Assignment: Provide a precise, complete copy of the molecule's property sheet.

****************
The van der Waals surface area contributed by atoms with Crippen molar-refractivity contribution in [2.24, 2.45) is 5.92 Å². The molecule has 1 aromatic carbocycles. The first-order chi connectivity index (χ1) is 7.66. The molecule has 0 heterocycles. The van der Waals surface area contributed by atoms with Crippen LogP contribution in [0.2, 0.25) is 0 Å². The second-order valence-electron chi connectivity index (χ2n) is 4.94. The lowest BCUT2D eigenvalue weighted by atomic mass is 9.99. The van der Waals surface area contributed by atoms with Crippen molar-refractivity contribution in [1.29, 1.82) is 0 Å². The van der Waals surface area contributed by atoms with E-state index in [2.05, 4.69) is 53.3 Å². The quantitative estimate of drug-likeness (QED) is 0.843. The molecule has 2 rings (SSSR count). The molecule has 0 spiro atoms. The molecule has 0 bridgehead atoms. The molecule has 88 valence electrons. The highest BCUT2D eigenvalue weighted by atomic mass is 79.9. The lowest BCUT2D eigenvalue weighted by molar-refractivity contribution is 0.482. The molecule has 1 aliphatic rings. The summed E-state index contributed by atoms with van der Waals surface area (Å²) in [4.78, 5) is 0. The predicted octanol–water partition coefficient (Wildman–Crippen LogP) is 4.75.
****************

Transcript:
The van der Waals surface area contributed by atoms with Crippen molar-refractivity contribution in [2.24, 2.45) is 5.92 Å². The molecule has 1 aromatic carbocycles. The first-order chi connectivity index (χ1) is 7.66. The molecule has 0 heterocycles. The van der Waals surface area contributed by atoms with Crippen LogP contribution in [0.2, 0.25) is 0 Å². The second-order valence-electron chi connectivity index (χ2n) is 4.94. The lowest BCUT2D eigenvalue weighted by atomic mass is 9.99. The van der Waals surface area contributed by atoms with Crippen molar-refractivity contribution in [1.29, 1.82) is 0 Å². The van der Waals surface area contributed by atoms with E-state index in [2.05, 4.69) is 53.3 Å². The quantitative estimate of drug-likeness (QED) is 0.843. The molecule has 2 rings (SSSR count). The molecule has 0 spiro atoms. The molecule has 0 bridgehead atoms. The molecule has 88 valence electrons. The highest BCUT2D eigenvalue weighted by atomic mass is 79.9. The lowest BCUT2D eigenvalue weighted by molar-refractivity contribution is 0.482. The molecule has 1 aliphatic rings. The summed E-state index contributed by atoms with van der Waals surface area (Å²) in [4.78, 5) is 0. The predicted octanol–water partition coefficient (Wildman–Crippen LogP) is 4.75.